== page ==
Did you know that divorce is a process?
di·vorce (dĭ-vôrs′, -vōrs′) n. the legal dissolution of a marriage; v. to sever the marital relationship with a spouse by a judgment or decree of divorce.
If divorce were as straightforward as the dictionary definition, the process would be a whole lot easier. But, the reality is, there are two sides to divorce -- the emotional and the legal.
Couples, children, and extended families could carry on with their lives as if nothing much had changed. The "legal dissolution" could involve collegial discussions in lawyers' boardrooms followed by the signing of papers, a handshake, and best wishes all around. Actually, some lawyers and judges favor the dictionary definition. "Treat your divorce as a business transaction," they urge couples who come to see them. There's a lot of wisdom in this piece of advice, if it is applied to the legal side of divorce. But this view neglects the emotional side of divorce. It's as if they're saying, "Business partnerships . . . marriage partnerships . . . what's the difference?"
Most people who have gone through a divorce -- and most lawyers and judges, too -- will tell you that the dictionary definition captures only one small part of the reality of divorce.
Divorce is an extremely demanding and painful experience riddled with complications.
When divorce isn't tragic, it's at least extremely disappointing. A relationship that was launched in a hopeful wedding ceremony followed by candlelight and the celebratory clinking of glasses has turned into a fire fueled by fear, anger, grief, and guilt.
I know, having gone through divorce myself, that it is both a business transaction (which I certainly didn't realize at the time) and a time of deep emotional distress (which I experienced all too well). And while it would be really nice if the two elements could be handled one after the other -- you could spend a few years dealing with the emotional issues, and then, heart and head clear, go through the legal process -- I also know that emotions and legal processes cannot be clinically separated.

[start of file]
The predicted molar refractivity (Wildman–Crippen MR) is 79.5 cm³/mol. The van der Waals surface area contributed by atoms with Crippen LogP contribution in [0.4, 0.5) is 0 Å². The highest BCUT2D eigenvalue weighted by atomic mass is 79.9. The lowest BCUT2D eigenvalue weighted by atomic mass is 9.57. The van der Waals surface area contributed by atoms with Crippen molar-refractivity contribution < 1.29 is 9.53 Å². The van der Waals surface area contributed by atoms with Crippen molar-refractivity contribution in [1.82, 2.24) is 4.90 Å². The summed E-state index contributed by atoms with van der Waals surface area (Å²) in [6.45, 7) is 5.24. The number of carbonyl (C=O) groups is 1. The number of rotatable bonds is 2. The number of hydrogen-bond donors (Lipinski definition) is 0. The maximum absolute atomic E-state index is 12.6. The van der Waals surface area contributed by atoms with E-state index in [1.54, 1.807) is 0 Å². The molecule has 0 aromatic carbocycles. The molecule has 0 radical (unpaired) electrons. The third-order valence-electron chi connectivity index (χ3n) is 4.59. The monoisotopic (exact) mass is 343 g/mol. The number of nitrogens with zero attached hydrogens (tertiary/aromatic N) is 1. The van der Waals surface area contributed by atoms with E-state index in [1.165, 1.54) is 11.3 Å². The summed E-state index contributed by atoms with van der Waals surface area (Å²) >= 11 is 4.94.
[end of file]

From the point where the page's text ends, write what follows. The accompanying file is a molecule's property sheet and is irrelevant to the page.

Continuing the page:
But the ultimate challenge of divorce is precisely this: the legal issues come up at the beginning of the process, when you're least able to deal with them objectively.
Managing the "emotional" and the "legal" divorce
A smart divorce is one in which you accept that:
- Both the emotional and legal sides of divorce are real and valid
- You have to go through both, and pretty much at the same time
- Emotions and the legal process cannot be perfectly sealed off from each other
To get a smart divorce, you have to understand how to keep the "two divorces" -- the emotional divorce and the legal divorce -- as separate as possible. Emotions should be kept out of the legal proceedings as much as possible. Letting your emotions become part of your legal decision-making process will ratchet up your legal costs, cause you to make faulty decisions, prolong the divorce process, and hold everyone back -- yourself included -- from moving on to a rosier future.